If you drive on Cedar Lake Road, you probably notice in some areas the waters of the Tchoutacabouffa River on the west side of the road can look almost even with the roadbed. But did you know there’s an island in the river that has a surprising history?
Cedar Lake Island is mostly obscured from the road, but the Land Trust for the Mississippi Coastal Plain has access to it. In partnership with the Mississippi Heritage Trust, it has worked to preserve the island and provides opportunities to visit the spot through appointment only. The island is a popular destination for schoolchildren’s field trips as well as birders.
The island now is mostly overgrown, but more than 70 years ago, it held a thriving but small company town known as the Vinny logging community. The L.N. Dantzler Lumber Company’s timber operations were here, as well as housing for several of the sawmill’s employees, plus a church, a school and a nightclub. The Dantzlers acquired the island in 1919 from Lewis Henry Krohn; the island had been in the Krohn family since 1882. The Land Trust bought the island from a descendant of the Dantzlers.
The lumber company operated there until 1926. The river was convenient for schooners that transported lumber and byproducts, such as charcoal and turpentine, to the mainland; a dummy rail line was used to haul the logs to the sawmill.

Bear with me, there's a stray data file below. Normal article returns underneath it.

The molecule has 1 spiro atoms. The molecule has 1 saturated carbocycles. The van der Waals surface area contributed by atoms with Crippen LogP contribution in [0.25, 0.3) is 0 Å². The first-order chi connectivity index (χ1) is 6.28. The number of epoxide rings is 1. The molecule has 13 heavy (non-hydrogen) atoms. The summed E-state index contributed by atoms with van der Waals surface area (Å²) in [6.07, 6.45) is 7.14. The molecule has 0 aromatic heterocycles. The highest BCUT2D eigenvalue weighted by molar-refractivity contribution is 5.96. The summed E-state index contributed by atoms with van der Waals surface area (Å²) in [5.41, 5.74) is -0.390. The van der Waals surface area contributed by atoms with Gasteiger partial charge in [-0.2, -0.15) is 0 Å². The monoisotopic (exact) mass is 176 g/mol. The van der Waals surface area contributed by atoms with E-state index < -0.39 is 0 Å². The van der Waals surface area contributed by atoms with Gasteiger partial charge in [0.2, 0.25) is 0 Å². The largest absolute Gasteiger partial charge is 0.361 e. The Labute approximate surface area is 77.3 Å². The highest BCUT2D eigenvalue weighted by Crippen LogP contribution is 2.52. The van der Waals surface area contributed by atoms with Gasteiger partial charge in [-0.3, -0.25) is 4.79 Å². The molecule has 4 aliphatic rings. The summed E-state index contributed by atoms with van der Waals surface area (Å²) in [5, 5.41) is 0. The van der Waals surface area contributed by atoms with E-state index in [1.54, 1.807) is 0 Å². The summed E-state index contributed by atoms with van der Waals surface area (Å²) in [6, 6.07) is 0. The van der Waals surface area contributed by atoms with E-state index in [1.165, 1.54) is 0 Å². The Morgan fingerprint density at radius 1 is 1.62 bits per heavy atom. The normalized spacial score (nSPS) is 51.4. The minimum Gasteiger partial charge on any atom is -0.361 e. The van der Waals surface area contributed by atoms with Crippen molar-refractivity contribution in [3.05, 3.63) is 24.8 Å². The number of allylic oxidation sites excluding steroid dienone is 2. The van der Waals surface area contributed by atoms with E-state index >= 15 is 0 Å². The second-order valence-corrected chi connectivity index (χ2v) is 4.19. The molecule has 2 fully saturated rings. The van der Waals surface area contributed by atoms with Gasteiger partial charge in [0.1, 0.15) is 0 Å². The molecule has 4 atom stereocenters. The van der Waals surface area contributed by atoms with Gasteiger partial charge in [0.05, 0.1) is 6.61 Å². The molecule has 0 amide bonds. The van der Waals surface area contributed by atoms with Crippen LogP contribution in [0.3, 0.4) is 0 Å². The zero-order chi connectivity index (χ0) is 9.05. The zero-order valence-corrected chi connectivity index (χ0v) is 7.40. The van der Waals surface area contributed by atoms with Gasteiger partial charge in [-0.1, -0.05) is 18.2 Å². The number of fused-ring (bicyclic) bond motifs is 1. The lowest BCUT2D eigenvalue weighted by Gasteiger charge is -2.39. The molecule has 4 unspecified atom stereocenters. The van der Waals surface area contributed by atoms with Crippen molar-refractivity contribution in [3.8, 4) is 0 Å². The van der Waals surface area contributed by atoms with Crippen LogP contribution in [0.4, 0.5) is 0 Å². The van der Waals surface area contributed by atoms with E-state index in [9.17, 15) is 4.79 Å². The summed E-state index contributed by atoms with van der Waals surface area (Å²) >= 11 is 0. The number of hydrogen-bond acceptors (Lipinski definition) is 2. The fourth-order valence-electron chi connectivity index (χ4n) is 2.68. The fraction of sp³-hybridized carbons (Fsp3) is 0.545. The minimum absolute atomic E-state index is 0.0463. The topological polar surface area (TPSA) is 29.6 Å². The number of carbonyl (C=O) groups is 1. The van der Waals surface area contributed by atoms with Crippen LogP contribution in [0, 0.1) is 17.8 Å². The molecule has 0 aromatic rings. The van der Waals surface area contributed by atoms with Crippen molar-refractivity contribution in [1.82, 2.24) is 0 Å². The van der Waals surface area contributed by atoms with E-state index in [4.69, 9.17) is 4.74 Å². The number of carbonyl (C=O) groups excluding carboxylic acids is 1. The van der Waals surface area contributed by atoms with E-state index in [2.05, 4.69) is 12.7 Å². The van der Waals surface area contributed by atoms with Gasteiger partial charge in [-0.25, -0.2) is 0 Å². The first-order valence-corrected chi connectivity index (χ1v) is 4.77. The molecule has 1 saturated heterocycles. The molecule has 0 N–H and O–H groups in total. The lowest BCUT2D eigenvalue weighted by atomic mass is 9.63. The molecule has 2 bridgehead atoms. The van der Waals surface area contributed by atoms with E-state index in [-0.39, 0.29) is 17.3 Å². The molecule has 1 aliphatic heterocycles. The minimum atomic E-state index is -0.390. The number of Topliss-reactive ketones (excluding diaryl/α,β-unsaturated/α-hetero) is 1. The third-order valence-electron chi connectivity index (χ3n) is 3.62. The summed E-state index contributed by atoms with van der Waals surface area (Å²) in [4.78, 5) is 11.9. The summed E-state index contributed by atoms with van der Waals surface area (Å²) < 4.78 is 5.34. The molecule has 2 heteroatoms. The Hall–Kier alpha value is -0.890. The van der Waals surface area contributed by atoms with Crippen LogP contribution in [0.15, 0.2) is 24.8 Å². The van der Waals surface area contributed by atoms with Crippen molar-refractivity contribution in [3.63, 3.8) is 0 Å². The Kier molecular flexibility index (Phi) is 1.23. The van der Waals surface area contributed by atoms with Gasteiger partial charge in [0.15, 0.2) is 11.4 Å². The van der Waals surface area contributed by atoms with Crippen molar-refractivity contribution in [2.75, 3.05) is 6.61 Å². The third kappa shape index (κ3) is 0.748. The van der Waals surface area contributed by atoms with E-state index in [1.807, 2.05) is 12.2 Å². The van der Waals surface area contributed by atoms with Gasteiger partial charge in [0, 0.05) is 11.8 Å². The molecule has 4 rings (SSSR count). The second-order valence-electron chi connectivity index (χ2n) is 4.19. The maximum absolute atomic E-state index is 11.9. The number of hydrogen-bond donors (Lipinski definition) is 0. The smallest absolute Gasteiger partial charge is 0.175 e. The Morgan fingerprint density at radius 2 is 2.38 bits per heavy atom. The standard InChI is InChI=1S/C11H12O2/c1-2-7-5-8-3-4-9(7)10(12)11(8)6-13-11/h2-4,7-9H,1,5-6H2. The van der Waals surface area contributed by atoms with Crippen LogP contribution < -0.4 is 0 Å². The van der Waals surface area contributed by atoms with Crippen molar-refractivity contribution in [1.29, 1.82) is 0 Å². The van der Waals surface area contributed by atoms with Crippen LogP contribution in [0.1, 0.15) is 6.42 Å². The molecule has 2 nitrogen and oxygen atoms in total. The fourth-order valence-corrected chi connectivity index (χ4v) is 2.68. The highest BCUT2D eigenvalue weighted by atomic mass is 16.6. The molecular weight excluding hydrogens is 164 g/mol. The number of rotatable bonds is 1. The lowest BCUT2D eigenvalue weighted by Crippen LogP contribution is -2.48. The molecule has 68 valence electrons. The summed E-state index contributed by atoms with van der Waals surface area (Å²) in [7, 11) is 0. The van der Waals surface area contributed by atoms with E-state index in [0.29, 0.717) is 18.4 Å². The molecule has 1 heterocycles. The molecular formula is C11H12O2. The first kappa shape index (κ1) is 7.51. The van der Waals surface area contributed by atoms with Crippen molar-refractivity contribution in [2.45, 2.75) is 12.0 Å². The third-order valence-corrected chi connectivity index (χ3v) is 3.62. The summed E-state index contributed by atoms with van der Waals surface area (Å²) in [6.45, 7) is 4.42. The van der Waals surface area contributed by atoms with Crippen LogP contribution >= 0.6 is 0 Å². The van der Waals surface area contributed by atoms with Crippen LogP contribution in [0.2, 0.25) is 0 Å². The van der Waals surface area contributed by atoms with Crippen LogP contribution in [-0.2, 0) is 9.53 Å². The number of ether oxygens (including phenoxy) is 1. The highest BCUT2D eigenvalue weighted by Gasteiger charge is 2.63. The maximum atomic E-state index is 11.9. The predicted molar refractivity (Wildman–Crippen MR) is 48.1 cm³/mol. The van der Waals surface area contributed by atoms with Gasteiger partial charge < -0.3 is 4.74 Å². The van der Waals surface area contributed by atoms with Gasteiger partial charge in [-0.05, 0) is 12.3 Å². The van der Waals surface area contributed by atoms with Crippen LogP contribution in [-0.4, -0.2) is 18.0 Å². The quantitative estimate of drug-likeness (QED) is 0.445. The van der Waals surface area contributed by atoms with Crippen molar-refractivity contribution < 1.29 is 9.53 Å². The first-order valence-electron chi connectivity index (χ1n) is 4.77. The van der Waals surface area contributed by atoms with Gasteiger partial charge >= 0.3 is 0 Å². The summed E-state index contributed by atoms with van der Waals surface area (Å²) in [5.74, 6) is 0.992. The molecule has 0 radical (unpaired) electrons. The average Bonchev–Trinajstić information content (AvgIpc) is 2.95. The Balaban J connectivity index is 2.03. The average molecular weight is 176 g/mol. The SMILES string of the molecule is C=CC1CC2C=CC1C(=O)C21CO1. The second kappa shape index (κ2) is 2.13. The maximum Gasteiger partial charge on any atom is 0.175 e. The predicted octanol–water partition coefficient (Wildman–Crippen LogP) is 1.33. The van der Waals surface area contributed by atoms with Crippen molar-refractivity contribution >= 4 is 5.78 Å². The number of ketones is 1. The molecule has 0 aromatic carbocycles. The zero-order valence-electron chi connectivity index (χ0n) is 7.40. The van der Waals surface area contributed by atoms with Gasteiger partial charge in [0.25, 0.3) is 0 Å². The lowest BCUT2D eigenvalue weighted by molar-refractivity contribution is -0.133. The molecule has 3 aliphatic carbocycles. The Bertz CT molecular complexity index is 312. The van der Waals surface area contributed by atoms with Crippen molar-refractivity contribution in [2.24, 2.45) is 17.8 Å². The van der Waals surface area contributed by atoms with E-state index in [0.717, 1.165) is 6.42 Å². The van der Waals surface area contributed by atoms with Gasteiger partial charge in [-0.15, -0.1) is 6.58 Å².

Today, a few reminders of the sawmill and its boom years remain. Remnants of a brick foundation are believed to be the sawmill’s power generator. In other areas, scattered, century-old bricks bear the names of their manufacturer. A closed pipe is believed to be from the artesian well that provided water to the island.
There are a few fenceposts that Land Trust Executive Director Judy Steckler said could be reminders of when cattle were raised on the island. Reminders of nature’s strength, such as a damaged boat still lodged in the forest, also can be seen.
For today’s visitors, the Mississippi Trust has created a 3/4-mile (out and back) trail where bottomland hardwood forest, upland oak and pine ridges, cypress and gum ponds and bayhead swamps can be seen. Birds that have called the island home include pelicans, osprey and great blue herons, and migratory birds frequently use it as a stopover.
When Steckler leads young students around the island, she points out how different life would have been for its residents compared to the conveniences of today. She also makes sure they understand the importance of maintaining natural areas.
“There are just some places that should never be developed,” she said. “This is one of them.”